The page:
“Beastly improvident little worm! The good book hath it, you may turn. Turn all you like, but next time think, and don’t turn up in someone’s sink”!
~ Mossy Powell, 22nd October, 1935
Mossy Powell wrote this when explorations were drawn to a halt at Wookey Hole after a local resident found a worm in her sink. The Log of the Wookey Hole Exploration Expedition (1935) explains further:
“Curiously enough, the order to cease diving was occasioned by nothing more or less than a worm! What little things can alter the course of great undertakings! This little blitherer did; it appeared in an old lady’s sink, way down the village, on Sunday morning, and instead of asking it where it came from, and whether it had been making a night out, and was cooling it’s head prior to returning home, or if it had merely fallen out of her own Sunday cabbages, she blamed it’s sudden appearance on the wretched divers and seizing it by the scruff of it’s neck, she madly waived it in the air, making the welkin ring with her outcry against befouled drinking water”.
This narrative from the Cave Diving Group archives is reproduced here to demonstrate just how delicate cave access agreements can be!
Negotiating access to caves can be a drawn out and delicate process.
Some people have some misconceptions about access to UK cave diving sites. Putting aside the confusion and debates regarding the Countryside Rights of Way Act & designated Access Land, let us instead consider the more common situation of visiting caves.
Traditionally, UK cave divers (i.e. those who dive in UK caves) have had a dry caving background. Cave diving was seen as a tool, amongst other specialisms, to further cave exploration. As such, cave divers had spent years understanding cave access as part of their dry caving background. These cavers are often most active in their home area, so build up personal relationships with farmers, landowners, and other cavers and so understand any access issues relevant to particular sites. In recent years, interest in cave diving has grown amongst those with a diving, rather than caving background. As such they may have no knowledge or understanding that access is a privilege rather than a right, and needs working at to achieve.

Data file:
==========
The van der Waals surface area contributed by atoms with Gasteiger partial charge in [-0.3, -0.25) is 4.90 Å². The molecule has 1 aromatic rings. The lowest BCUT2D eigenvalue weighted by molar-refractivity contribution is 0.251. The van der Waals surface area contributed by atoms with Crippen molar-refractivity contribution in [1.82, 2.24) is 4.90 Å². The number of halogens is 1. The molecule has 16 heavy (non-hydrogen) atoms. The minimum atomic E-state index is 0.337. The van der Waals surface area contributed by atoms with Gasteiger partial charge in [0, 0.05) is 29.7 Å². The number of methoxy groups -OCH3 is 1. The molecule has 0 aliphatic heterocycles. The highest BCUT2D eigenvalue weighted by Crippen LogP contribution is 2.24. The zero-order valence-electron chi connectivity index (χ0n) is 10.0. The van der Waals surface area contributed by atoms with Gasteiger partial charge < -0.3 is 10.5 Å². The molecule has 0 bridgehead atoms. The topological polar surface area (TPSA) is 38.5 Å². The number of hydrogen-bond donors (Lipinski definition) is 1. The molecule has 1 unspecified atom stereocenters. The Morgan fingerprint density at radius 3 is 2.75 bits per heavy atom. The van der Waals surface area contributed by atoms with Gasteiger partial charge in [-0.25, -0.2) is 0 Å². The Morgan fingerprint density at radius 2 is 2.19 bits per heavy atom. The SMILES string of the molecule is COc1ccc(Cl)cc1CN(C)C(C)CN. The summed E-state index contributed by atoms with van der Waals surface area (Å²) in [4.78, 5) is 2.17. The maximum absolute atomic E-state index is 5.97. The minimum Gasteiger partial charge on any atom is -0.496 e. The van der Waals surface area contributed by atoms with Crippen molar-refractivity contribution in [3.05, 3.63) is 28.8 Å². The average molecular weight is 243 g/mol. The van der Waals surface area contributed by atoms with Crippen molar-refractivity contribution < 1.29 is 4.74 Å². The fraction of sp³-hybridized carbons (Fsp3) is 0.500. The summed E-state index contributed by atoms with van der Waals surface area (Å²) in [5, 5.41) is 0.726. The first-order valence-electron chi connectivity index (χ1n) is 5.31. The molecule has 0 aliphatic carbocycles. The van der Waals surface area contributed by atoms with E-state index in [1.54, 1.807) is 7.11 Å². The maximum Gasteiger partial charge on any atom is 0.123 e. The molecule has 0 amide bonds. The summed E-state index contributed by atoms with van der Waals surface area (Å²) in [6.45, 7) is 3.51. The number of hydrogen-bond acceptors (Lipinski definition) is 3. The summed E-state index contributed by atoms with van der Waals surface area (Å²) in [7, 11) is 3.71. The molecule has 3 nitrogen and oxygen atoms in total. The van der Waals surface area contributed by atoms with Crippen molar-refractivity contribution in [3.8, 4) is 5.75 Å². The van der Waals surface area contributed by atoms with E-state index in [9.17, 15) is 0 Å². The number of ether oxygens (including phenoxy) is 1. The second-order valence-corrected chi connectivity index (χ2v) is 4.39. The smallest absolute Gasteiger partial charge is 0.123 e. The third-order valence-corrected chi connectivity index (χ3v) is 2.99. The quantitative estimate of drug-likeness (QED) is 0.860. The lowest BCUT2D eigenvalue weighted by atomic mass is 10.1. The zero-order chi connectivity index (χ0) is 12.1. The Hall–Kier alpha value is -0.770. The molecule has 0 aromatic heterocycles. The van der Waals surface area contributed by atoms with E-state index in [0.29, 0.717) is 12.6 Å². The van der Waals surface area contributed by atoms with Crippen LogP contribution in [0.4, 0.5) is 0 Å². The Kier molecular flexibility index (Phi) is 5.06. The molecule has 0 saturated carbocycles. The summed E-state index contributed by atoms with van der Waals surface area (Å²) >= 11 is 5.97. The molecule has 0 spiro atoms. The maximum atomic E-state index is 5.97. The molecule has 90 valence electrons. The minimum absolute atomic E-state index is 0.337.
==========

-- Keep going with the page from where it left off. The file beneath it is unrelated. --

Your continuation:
Recently, this interest has prompted the publication of guide books which include UK inland sites (as opposed to sea caves). Publication in a book, on the internet, or anywhere else should not be regarded as indication that any site can be visited. Access agreements do change (sometimes with landowner changes) so any information on access, particularly in print should be regarded as potentially inaccurate or out of date.
The CDG publishes regional ‘Sump Indexes’ periodically. These are the definitive reference work, to be used in conjunction with ‘dry’ cave reference works. They list all sites of speleological interest, not just those easily accessible resurgences which cave divers can access without dry caving (of which there are but a handful in the UK). The CDG also has an online web forum as part of this web site; this is open to non-members so enquiries could be made there, where locally active CDG members can offer information and advice.
Nearly all caves in the UK are situated on privately owned land. Many landowners are content to allow cavers unrestricted access to caves on their land – they do not even require the cavers to visit their homes/ farms to politely request permission to visit the cave. Some landowners like to be asked, but will willingly grant permission. Others require payment of a ‘goodwill fee’ to cross their land to the cave – this could be considered recompense for ‘wear and tear’ to the land/ grass and/ or fences/ stiles/ gates. Another group of landowners are the show cave owners – who make a living out of tourists wanting to see their caves. There may thus be conditions attached to visits by cavers, such as the times they enter and exit to avoid them coming into contact with the tourist parties, and the cavers may be expected to pay the same fee as the tourists – after all, the show cave is operating a business….
Then there are caves which have an access agreement imposed on them. These are frequently negotiated between the landowner and a caver management team. These teams are volunteers from within the caving community, who organise and operate an access system on behalf of a landowner; this is often a response to historical access difficulties, and at the request of the landowner who may not want to administer a system themselves. Cavers may be required to arrange a permit to visit the cave and display this in car windscreens, etc. The cave may be gated, which requires the cavers to obtain a key to gain access.
Another consideration might be caves which are Sites of Special Scientific Interest (SSSI) which are determined in law and have restrictions imposed to protect them from damage – be it to flora, fauna or the cave itself.
Finally, there are landowners who simply do not want cavers on their land – full stop. At the end of the day, a landowner may simply wish to have privacy on his land, which is their right.
Cavers are expected to respect access in each of the cases above. Failing to do so may result in worsening of relations with the landowners and the closure of access to the caves – to everyone’s detriment. Landowners have the legal right to refuse access to caves, even on “Access Land” as defined by the CRoW Act.